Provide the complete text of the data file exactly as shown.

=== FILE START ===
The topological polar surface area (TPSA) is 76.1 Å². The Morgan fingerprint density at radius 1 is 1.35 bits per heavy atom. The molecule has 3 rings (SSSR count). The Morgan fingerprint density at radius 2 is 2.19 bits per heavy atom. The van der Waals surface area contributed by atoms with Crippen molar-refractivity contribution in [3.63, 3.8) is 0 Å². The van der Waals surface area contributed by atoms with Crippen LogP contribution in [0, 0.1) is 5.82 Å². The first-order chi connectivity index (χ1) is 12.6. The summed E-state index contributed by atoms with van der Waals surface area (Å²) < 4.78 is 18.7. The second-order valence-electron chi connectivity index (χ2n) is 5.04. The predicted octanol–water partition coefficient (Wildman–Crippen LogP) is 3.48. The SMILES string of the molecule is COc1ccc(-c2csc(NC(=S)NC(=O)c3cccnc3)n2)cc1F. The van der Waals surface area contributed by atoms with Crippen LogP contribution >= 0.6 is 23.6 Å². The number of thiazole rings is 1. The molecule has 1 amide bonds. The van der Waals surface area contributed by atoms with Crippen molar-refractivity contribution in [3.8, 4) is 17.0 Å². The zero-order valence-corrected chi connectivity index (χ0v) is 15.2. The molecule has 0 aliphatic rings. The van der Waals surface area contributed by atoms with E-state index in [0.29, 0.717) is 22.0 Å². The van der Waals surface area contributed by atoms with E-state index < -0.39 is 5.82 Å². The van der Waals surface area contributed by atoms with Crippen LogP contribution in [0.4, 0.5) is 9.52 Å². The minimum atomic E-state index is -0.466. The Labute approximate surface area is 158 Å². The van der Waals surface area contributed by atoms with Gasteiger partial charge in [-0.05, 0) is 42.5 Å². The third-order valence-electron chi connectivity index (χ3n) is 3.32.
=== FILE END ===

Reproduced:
The topological polar surface area (TPSA) is 76.1 Å². The Morgan fingerprint density at radius 1 is 1.35 bits per heavy atom. The molecule has 3 rings (SSSR count). The Morgan fingerprint density at radius 2 is 2.19 bits per heavy atom. The van der Waals surface area contributed by atoms with Crippen molar-refractivity contribution in [3.63, 3.8) is 0 Å². The van der Waals surface area contributed by atoms with Crippen LogP contribution in [0, 0.1) is 5.82 Å². The first-order chi connectivity index (χ1) is 12.6. The summed E-state index contributed by atoms with van der Waals surface area (Å²) < 4.78 is 18.7. The second-order valence-electron chi connectivity index (χ2n) is 5.04. The predicted octanol–water partition coefficient (Wildman–Crippen LogP) is 3.48. The SMILES string of the molecule is COc1ccc(-c2csc(NC(=S)NC(=O)c3cccnc3)n2)cc1F. The van der Waals surface area contributed by atoms with Crippen LogP contribution >= 0.6 is 23.6 Å². The number of thiazole rings is 1. The molecule has 1 amide bonds. The van der Waals surface area contributed by atoms with Crippen molar-refractivity contribution in [3.8, 4) is 17.0 Å². The zero-order valence-corrected chi connectivity index (χ0v) is 15.2. The molecule has 0 aliphatic rings. The van der Waals surface area contributed by atoms with E-state index in [0.29, 0.717) is 22.0 Å². The van der Waals surface area contributed by atoms with E-state index < -0.39 is 5.82 Å². The van der Waals surface area contributed by atoms with Crippen LogP contribution in [0.4, 0.5) is 9.52 Å². The minimum atomic E-state index is -0.466. The Labute approximate surface area is 158 Å². The van der Waals surface area contributed by atoms with Gasteiger partial charge in [-0.05, 0) is 42.5 Å². The third-order valence-electron chi connectivity index (χ3n) is 3.32.